* A short post on the development of the current Catechism is here.

** From an older post I offer up this clarification on names for the Rites: “One of the first things one comes up against regarding the Extraordinary Form is the problem of what to call it. It goes by many names, although in this blog I tend to use EF (“Extraordinary Form”) for the Vetus ordo – Old order of the Mass, and OF (Ordinary Form) for the Novus ordo – New order. I do this because that’s how Summorum Pontificum refers to them. Simply calling it "the Latin Mass" is, though widely practiced, not truly accurate, as much of the OF is actually supposed to be said in Latin (and in some parishes in other Dioceses, this is done.)

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Scarborough Chapter of Magnificat Prayer Breakfast Saturday 19 May 2018 (SOLD OUT!!)

See HERE for details and registration information. The following tidbits are taken from the website link, there's more on the website:

"About Our Speaker: Susan Conroy

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Susan Conroy first journeyed to India between her junior and senior years at Dartmouth College after being inspired by Mother Teresa’s efforts there on behalf of the Poorest of the Poor.She journeyed alone to Calcutta with the dream of helping Mother Teresa to care for the destitute in children’s orphanages and in the Home for the Dying.

She developed a friendship with Mother Teresa which lasted throughout the course of eleven years, and her experiences are chronicled in her first book: Mother Teresa’s Lessons of Love & Secrets of Sanctity, which was written with Mother Teresa’s own blessing and approval.  It was published in 2003.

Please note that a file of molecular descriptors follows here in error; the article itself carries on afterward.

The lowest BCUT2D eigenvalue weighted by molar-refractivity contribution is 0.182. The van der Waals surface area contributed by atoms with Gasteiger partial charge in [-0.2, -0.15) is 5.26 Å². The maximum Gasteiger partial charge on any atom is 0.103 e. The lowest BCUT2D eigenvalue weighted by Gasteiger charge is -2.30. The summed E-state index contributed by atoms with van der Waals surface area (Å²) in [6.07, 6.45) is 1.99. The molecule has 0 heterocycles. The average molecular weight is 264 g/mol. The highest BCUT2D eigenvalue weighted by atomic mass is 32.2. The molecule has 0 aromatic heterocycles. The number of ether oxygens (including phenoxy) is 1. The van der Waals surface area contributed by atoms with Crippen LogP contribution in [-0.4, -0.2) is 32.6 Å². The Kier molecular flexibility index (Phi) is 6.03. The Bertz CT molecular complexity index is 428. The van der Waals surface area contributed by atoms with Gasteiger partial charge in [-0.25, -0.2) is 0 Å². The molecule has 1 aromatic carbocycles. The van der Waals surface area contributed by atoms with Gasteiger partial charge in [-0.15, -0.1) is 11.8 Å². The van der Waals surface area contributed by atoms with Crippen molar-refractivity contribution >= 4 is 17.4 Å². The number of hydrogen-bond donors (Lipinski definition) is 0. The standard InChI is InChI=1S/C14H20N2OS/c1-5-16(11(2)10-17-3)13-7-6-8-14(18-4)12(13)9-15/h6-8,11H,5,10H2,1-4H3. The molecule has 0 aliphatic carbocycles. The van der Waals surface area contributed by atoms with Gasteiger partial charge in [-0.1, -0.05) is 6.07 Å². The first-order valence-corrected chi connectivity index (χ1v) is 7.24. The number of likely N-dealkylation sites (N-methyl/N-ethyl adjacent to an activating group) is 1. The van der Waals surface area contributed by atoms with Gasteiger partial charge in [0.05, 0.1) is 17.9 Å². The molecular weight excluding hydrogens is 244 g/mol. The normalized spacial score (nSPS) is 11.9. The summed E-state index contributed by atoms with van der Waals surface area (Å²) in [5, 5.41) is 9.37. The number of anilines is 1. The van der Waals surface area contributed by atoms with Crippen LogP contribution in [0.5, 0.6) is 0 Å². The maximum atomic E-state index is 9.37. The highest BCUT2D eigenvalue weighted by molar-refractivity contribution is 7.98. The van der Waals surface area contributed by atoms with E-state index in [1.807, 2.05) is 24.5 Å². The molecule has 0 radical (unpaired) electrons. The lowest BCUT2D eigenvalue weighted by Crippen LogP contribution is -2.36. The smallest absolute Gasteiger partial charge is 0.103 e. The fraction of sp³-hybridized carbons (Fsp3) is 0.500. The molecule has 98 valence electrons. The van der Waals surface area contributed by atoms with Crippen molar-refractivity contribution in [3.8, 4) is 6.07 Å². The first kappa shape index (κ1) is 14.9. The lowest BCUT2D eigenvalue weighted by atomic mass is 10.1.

Susan has made numerous television appearances, for local as well as worldwide audiences. She hosted a 13-part full-season series called “Speaking of Saints” on EWTN, a global television network that reaches over 200 million households worldwide.  She welcomed EWTN to Maine to tape a new series about finding Jesus Christ in the world today and thus finding eternal salvation.  These new episodes were filmed along the Coast of Maine as well as in view of Maine’s tallest peak, Mount Katahdin.  It is called “Coming to Christ,” and it began airing in 2014...

Most recently, in 2016, Susan released a treasure entitled Praying with Mother Teresa, filled with beautiful quotations by Mother Teresa and various other saints, some never-before-published photographs of our newly-canonized Saint, as well as prayers that Mother Teresa herself prayed..."

Registration and details at the top of the page.

Valete.

Ascension Thursday 10 May Anno Domini MMXVIII

The Thursday of the Sixth Week of Easter is, in these United States, the Solemnity of the Ascension of the LORD. In some Diocese, this Solemnity has been moved to the Seventh Sunday of Easter, thus it becomes “Ascension Thursday Sunday” (or something…)

But we are blessed here, and Ascension Thursday is on Thursday. From the website of the Diocese of Portland, Maine: